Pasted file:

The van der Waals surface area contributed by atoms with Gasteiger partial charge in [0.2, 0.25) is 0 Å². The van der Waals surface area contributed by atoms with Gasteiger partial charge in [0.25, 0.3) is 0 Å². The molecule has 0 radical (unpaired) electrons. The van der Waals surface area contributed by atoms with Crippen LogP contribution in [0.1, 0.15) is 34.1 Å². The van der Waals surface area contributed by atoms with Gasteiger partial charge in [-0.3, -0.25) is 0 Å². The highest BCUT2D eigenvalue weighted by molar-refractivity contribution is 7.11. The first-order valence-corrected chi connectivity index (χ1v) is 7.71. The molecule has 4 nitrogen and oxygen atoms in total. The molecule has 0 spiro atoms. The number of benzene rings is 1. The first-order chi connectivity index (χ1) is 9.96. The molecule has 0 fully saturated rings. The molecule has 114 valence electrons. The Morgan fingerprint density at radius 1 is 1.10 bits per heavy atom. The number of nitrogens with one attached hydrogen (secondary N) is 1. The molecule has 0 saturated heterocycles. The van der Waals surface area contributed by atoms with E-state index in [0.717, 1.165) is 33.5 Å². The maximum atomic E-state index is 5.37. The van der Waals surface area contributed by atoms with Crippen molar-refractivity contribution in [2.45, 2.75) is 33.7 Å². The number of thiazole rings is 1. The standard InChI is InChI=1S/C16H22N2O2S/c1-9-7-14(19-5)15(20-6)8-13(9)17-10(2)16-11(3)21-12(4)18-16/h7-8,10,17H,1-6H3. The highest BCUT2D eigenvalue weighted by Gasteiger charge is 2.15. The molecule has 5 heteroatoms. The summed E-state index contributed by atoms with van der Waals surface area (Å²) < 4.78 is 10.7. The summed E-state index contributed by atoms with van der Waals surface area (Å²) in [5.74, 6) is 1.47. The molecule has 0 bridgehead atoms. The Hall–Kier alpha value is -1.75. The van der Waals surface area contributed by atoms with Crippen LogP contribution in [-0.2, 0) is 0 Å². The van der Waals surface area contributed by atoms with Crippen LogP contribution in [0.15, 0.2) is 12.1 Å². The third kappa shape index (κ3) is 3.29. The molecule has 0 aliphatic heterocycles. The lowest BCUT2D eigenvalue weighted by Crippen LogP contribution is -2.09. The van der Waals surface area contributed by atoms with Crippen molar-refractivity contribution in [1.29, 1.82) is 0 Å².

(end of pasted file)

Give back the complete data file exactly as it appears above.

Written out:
The van der Waals surface area contributed by atoms with Gasteiger partial charge in [0.2, 0.25) is 0 Å². The van der Waals surface area contributed by atoms with Gasteiger partial charge in [0.25, 0.3) is 0 Å². The molecule has 0 radical (unpaired) electrons. The van der Waals surface area contributed by atoms with Crippen LogP contribution in [0.1, 0.15) is 34.1 Å². The van der Waals surface area contributed by atoms with Gasteiger partial charge in [-0.3, -0.25) is 0 Å². The highest BCUT2D eigenvalue weighted by molar-refractivity contribution is 7.11. The first-order valence-corrected chi connectivity index (χ1v) is 7.71. The molecule has 4 nitrogen and oxygen atoms in total. The molecule has 0 spiro atoms. The number of benzene rings is 1. The first-order chi connectivity index (χ1) is 9.96. The molecule has 0 fully saturated rings. The molecule has 114 valence electrons. The Morgan fingerprint density at radius 1 is 1.10 bits per heavy atom. The number of nitrogens with one attached hydrogen (secondary N) is 1. The molecule has 0 saturated heterocycles. The van der Waals surface area contributed by atoms with E-state index in [0.717, 1.165) is 33.5 Å². The maximum atomic E-state index is 5.37. The van der Waals surface area contributed by atoms with Crippen molar-refractivity contribution in [2.45, 2.75) is 33.7 Å². The number of thiazole rings is 1. The standard InChI is InChI=1S/C16H22N2O2S/c1-9-7-14(19-5)15(20-6)8-13(9)17-10(2)16-11(3)21-12(4)18-16/h7-8,10,17H,1-6H3. The highest BCUT2D eigenvalue weighted by Gasteiger charge is 2.15. The molecule has 5 heteroatoms. The summed E-state index contributed by atoms with van der Waals surface area (Å²) < 4.78 is 10.7. The summed E-state index contributed by atoms with van der Waals surface area (Å²) in [5.74, 6) is 1.47. The molecule has 0 bridgehead atoms. The Hall–Kier alpha value is -1.75. The van der Waals surface area contributed by atoms with Crippen LogP contribution in [-0.2, 0) is 0 Å². The van der Waals surface area contributed by atoms with Crippen LogP contribution in [0.15, 0.2) is 12.1 Å². The third kappa shape index (κ3) is 3.29. The molecule has 0 aliphatic heterocycles. The lowest BCUT2D eigenvalue weighted by Crippen LogP contribution is -2.09. The van der Waals surface area contributed by atoms with Crippen molar-refractivity contribution in [1.29, 1.82) is 0 Å².